The Project Manager’s Labor Union of Taipei (臺北市企劃經理人職業工會) is one possibility. They accept people such as App designers, bloggers and so forth. There’s a one-off membership fee of NT$700 then monthly dues of NT$200. Assuming you enrol at the lowest minimum salary (NT$21,009) then the Labour Insurance costs NT$1,216 and the Health Insurance NT$642 (these are already subsidised by the government at 40%). You pay in 3 month increments and must provide a mailing address for the union to send the payment slip to.
To enrol you must go in person to their office and be interviewed. They don’t provide an English service so if your local language skills aren’t up to scratch you’ll need to take along someone to translate for you – there’s also a questionnaire (in Mandarin) that must be filled out. You can check out their website here. The website in in Mandarin only.
The 臺北市各業工人聯合會職業工會doesn’t use an English name but roughly translates as the Taipei City Workers’ Union Confederation.
This is the Union set up for people who don’t quite fit into any other Union’s categories. Maybe you have multiple roles or your work is very specialised. You’ll have to explain why you think this is the correct union for you when you go to their office.
Once again you need to register in person to Wanhua district and if necessary take along a Mandarin/ Taiwanese speaker. They have a one-off joining fee of NT$400 and the monthly dues are 180 NT. The Health and Labour Insurance dues – as they are set by the government – are the same (NT$1,216 and NT$642). They also require a print out of your exit and entry records to show how long you’ve been in the country (you can get this from the National Immigration Agency office).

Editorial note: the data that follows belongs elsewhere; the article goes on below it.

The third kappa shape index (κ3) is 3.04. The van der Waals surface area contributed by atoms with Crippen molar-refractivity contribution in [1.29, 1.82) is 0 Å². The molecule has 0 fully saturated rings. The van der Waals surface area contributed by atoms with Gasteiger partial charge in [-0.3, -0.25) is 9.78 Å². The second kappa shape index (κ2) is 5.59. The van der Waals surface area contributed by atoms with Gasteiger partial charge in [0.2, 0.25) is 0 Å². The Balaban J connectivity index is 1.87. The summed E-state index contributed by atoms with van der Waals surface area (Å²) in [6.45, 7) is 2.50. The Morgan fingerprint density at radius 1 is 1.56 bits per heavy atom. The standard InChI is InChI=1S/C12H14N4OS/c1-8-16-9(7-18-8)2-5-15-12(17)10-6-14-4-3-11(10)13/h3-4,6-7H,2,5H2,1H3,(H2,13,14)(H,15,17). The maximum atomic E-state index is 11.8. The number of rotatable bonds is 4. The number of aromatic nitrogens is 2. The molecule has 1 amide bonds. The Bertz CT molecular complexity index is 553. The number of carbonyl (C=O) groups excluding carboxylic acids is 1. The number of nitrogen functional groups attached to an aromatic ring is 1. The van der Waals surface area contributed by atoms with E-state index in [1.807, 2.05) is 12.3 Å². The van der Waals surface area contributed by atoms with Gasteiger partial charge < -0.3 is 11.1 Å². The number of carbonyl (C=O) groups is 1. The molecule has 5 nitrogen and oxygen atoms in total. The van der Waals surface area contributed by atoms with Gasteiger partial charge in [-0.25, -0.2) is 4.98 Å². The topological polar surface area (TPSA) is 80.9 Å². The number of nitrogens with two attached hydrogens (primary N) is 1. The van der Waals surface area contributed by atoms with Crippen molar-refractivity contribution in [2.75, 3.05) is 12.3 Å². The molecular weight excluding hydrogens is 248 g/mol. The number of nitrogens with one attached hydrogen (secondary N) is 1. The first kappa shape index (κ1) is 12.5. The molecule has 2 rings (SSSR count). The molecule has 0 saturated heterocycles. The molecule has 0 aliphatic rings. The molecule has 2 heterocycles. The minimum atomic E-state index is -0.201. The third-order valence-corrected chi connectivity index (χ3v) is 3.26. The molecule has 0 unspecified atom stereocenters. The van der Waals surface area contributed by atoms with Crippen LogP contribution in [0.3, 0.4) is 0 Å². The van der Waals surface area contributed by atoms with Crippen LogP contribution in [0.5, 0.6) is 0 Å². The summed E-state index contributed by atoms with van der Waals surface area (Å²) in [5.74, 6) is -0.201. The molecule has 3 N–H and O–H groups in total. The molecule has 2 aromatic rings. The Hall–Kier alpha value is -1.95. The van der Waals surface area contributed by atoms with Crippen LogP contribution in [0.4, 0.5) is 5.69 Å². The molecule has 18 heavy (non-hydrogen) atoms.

One way that the second union differs from the first is – as the Union of people who work in multiple jobs – they will allow you to suspend your Health Insurance payments if one of your positions is offering to cover that for a period of time. This would mean that you are still able to stay enrolled in the Labour Insurance scheme.
Both Unions accept residents from all over Taiwan however if you are not based in the north it may be easier for you to find a local union. Contact your local government office to enquire about possible unions in your area.
How to ensure your workers are covered correctly
As an entrepreneur you may well employ a couple of local staff. No matter if you only have one worker they must be enrolled in the NHI scheme. This is the responsibility of the company. The sharing of costs is split as follows:
Company: 60% / Worker 30% / Government: 10%
So based on the minimum salary of NT$21,009:
NT$1,100/ NT$296/ NT$99
For more details and the method of calculation please visit the NHI’s website (English).
If there are less than five people in your company you are not legally required to enrol them in the Labour Insurance scheme. However, you may choose to do so voluntarily or arrange with your worker for them to enrol in a Labour Union. Here is a comparison of the costs:
If the Employer chooses to reach an agreement with a worker where the worker enrols in a Union and the Employer covers the monthly dues, plus the extra 40% that the worker will incur, they would save just over NT$600 a month on Labour Insurance costs per worker.
While this enrolment is not required by law it does do to bear in mind that these premiums accumulate over a worker’s entire working life and cover them for instances such as a pay-out in case of death and benefits for maternity leave, sickness or injury or disability and survivor’s benefits (payments made to the family in case of death) plus a funeral expenses grant. Finding a way to keep your local employees in the Labour Insurance scheme will likely be most appreciated by your employees.
臺北市企劃經理人職業工會(Project Manager’s Labor Union of Taipei City)
電話/phone number 02-83691100
臺北市各業工人聯合會職業工會 Translation:Taipei City Workers’ Union Confederation.
電話/phone number 02-23121732
There is no website for this Union.